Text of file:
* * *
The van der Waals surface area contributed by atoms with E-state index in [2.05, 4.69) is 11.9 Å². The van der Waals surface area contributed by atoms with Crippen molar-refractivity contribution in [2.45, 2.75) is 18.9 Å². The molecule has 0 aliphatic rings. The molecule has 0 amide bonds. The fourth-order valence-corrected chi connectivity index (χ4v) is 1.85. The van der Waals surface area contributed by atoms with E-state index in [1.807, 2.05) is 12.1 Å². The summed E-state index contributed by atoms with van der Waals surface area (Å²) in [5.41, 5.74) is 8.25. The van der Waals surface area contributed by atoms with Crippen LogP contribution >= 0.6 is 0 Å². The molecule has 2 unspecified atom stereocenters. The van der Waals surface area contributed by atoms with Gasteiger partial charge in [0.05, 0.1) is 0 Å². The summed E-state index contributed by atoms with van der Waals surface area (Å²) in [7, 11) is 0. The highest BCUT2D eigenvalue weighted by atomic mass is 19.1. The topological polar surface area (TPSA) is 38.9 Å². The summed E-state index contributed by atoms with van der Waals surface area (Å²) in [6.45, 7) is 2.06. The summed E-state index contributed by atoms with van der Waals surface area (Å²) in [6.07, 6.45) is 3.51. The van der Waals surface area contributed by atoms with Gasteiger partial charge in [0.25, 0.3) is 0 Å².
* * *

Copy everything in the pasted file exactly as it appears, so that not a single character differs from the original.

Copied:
The van der Waals surface area contributed by atoms with E-state index in [2.05, 4.69) is 11.9 Å². The van der Waals surface area contributed by atoms with Crippen molar-refractivity contribution in [2.45, 2.75) is 18.9 Å². The molecule has 0 aliphatic rings. The molecule has 0 amide bonds. The fourth-order valence-corrected chi connectivity index (χ4v) is 1.85. The van der Waals surface area contributed by atoms with E-state index in [1.807, 2.05) is 12.1 Å². The summed E-state index contributed by atoms with van der Waals surface area (Å²) in [5.41, 5.74) is 8.25. The van der Waals surface area contributed by atoms with Crippen LogP contribution >= 0.6 is 0 Å². The molecule has 2 unspecified atom stereocenters. The van der Waals surface area contributed by atoms with Gasteiger partial charge in [0.05, 0.1) is 0 Å². The summed E-state index contributed by atoms with van der Waals surface area (Å²) in [7, 11) is 0. The highest BCUT2D eigenvalue weighted by atomic mass is 19.1. The topological polar surface area (TPSA) is 38.9 Å². The summed E-state index contributed by atoms with van der Waals surface area (Å²) in [6.45, 7) is 2.06. The summed E-state index contributed by atoms with van der Waals surface area (Å²) in [6.07, 6.45) is 3.51. The van der Waals surface area contributed by atoms with Gasteiger partial charge in [0.25, 0.3) is 0 Å².